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more from Midwesty

To xerexs

by Anonymous..... (not verified) on

Keep it coming ...

You are a true Iranian and I as an Iranian brother
say to you Iran is our bound .... the rest is dust ...



RE: vza

by XerXes (not verified) on

Good article, but I have to say that I am all the things that you said I am except one. Sorry can't take that one.



by Maenwhile (not verified) on


Meanwhile in IRI: Iranians

by sick of hizbollahi (not verified) on

Meanwhile in IRI:

Iranians Sign Up to Be "Sacrificed For Holy Qods" At Protest

Iran held massive "Death to America - Death to Israel" protests today.

Oh... And, "Death to the UK," too!

Watch the pictures of the protest:




Some Interesting read

by AnonymousXYZ (not verified) on


Any one has read this book ?

Please provide some review ? I am interested to know.


VZA's link: A world Split Apart - everyone should read it

by Arezu (not verified) on

Thank you for providing the linkage to Alexander Solzhenitsyn's speech at Harvard U. in 1978. I not only listened to it twice, but read the full script and wrote down majority of it.

It is very deep, very profound, and although it was discussed in 1978 where the world was thorn between two powers - the Capitalist Western world especially the U.S.A. and the Communist East - The Soviet Union.

What Solzhenitsyn says is that neither all of the materialism and all the unrestrained freedom of the West nor the dogmatism, of the ruling party of the East - Communism/socialism have solved our problems.

He states accurately, that all of the 20th century's achievements of progress, including the conquest of outer space, do not redeem the 20th century's moral poverty.

Liberalism was inevitably displaced by radicalism; radicalism had to surrender to socialism; and socialism could never resist communism.

This is the calamity of a despiritualized and irreligious humanistic consciousness; to such consciousness man is the touchstone in judging everything on earth - the imperfect man, who is never free of pride, self-interest, envy, vanity,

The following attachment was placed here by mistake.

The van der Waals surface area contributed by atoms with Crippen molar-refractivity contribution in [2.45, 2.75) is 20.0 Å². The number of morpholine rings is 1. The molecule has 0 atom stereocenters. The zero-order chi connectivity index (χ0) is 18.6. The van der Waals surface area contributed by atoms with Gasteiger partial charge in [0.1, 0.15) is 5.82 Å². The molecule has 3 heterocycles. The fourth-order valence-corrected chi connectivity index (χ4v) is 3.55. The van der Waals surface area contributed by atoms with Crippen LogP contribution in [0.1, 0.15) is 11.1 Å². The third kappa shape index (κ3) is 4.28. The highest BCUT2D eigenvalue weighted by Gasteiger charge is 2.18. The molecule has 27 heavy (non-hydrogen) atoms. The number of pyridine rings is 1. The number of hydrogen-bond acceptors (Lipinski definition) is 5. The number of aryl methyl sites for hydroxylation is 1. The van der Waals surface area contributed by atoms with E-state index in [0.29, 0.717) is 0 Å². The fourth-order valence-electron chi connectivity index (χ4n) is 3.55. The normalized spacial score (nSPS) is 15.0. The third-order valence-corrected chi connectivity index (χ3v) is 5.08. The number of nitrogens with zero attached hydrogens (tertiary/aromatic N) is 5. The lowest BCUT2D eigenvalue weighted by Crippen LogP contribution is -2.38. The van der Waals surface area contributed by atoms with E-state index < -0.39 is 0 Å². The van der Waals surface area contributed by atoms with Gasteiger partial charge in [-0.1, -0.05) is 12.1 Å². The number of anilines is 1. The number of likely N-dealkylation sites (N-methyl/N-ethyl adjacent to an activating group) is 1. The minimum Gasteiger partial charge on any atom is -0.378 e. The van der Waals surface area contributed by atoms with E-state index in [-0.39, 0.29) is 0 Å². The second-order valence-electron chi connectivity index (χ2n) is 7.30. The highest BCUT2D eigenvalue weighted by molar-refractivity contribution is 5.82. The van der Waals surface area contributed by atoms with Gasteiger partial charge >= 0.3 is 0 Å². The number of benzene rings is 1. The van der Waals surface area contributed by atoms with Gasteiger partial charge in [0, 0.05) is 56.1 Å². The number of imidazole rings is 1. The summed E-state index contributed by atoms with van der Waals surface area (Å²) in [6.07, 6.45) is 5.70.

and dozens of other defects.

He questions rightfully is it right that man is above everything? Is there no Superior Spirit above him? Social dogmatism leaves us completely helpless in front of the trials of our times.

On our way from the Renaissance to our days we have enriched our life experience, but we have lost the concept of a Supreme Complete Entity which used to restrain our passion and responsibility.

We have placed too much hope in political and social reforms only to find out that we are being deprived of our most precious possessions; our Spiritual life.

He says alot more that if everyone reads, I believe if we are true to ourselves and the world we live in would find hard to disagree with.

I found it one of the most powerful discussions which describe the current dilemmas of the world in which we live in.

I would very much like to see how others think about this after they have fully read it in-depth!

It is not something which shouldn't be simply brushed aside - there is so much we can learn from it.

Thank you, again VZA.


Mehdi: Coming from someone

by vza (not verified) on

Mehdi: Coming from someone like you I take that as a compliment. How very Islmofascist of you. Thank you for proving my point.


Culture Race Ethnicity

by Mehdi on

Personally, I prefer not to restrict myself to a race/ethnicity/culture. I may prefer buying my groceries from a Persian store than from the typical chain market, even if it costs a little more, because I prefer to support a fellow Persian. But I don't close my eyes on the best features of the Western culture or any other culture. I don't consider that only Persians are humble. It is true that at times groups tend to display a certain behavior pattern (good or bad) but I don't see that as an imprinted unchangable characteristic of a group. If I am forced to make a judgement where a Persian and non-persian are involved, I try to make my judgement based on what is right and not what culture or race people are from. I even do the same regarding my family. I may give my family or a fellow Persian "a little" more leeway but I will not step over what is ethical only to "help" a fellow Persian. I think when we try to take the culture/race/ethnicity too far, we run into problems. The fact is that these terms are not absolutes anyway. There is always certain amount of mixing of these races/cultures. I'd like to think that while I am a Persian, I am also a member of the world - a member of Mankind. I don't find many occasions of these two identities fighting each other. I can be a complete Persian and also be a complete American, and even a complete Chinese. It is totally possible.